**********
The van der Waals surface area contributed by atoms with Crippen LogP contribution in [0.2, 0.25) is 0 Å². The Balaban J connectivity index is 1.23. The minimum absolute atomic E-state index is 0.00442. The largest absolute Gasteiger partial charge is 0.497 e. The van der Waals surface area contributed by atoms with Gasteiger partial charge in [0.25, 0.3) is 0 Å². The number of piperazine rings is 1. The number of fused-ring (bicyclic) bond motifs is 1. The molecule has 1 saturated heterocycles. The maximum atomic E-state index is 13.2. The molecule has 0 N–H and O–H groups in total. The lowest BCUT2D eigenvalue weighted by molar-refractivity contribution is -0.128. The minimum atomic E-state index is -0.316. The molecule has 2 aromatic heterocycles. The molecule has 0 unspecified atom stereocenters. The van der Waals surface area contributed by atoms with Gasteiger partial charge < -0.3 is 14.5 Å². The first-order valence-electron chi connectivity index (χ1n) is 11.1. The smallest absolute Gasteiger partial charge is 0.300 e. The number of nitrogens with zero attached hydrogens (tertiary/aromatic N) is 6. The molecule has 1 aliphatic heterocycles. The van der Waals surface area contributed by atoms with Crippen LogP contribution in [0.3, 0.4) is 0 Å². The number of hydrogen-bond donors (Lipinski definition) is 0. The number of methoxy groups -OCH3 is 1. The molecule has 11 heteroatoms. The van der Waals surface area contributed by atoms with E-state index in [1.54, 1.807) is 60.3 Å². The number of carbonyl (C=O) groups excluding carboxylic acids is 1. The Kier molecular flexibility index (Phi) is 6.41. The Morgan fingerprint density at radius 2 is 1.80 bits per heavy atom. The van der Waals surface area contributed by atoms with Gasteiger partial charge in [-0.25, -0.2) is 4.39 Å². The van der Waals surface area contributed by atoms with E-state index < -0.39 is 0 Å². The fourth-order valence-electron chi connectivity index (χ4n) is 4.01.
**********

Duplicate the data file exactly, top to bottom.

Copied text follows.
The van der Waals surface area contributed by atoms with Crippen LogP contribution in [0.2, 0.25) is 0 Å². The Balaban J connectivity index is 1.23. The minimum absolute atomic E-state index is 0.00442. The largest absolute Gasteiger partial charge is 0.497 e. The van der Waals surface area contributed by atoms with Gasteiger partial charge in [0.25, 0.3) is 0 Å². The number of piperazine rings is 1. The number of fused-ring (bicyclic) bond motifs is 1. The molecule has 1 saturated heterocycles. The maximum atomic E-state index is 13.2. The molecule has 0 N–H and O–H groups in total. The lowest BCUT2D eigenvalue weighted by molar-refractivity contribution is -0.128. The minimum atomic E-state index is -0.316. The molecule has 2 aromatic heterocycles. The molecule has 0 unspecified atom stereocenters. The van der Waals surface area contributed by atoms with Gasteiger partial charge < -0.3 is 14.5 Å². The first-order valence-electron chi connectivity index (χ1n) is 11.1. The smallest absolute Gasteiger partial charge is 0.300 e. The number of nitrogens with zero attached hydrogens (tertiary/aromatic N) is 6. The molecule has 1 aliphatic heterocycles. The van der Waals surface area contributed by atoms with Crippen LogP contribution in [0.3, 0.4) is 0 Å². The number of hydrogen-bond donors (Lipinski definition) is 0. The number of methoxy groups -OCH3 is 1. The molecule has 11 heteroatoms. The van der Waals surface area contributed by atoms with E-state index in [1.54, 1.807) is 60.3 Å². The number of carbonyl (C=O) groups excluding carboxylic acids is 1. The Kier molecular flexibility index (Phi) is 6.41. The Morgan fingerprint density at radius 2 is 1.80 bits per heavy atom. The van der Waals surface area contributed by atoms with Gasteiger partial charge in [-0.25, -0.2) is 4.39 Å². The van der Waals surface area contributed by atoms with E-state index < -0.39 is 0 Å². The fourth-order valence-electron chi connectivity index (χ4n) is 4.01.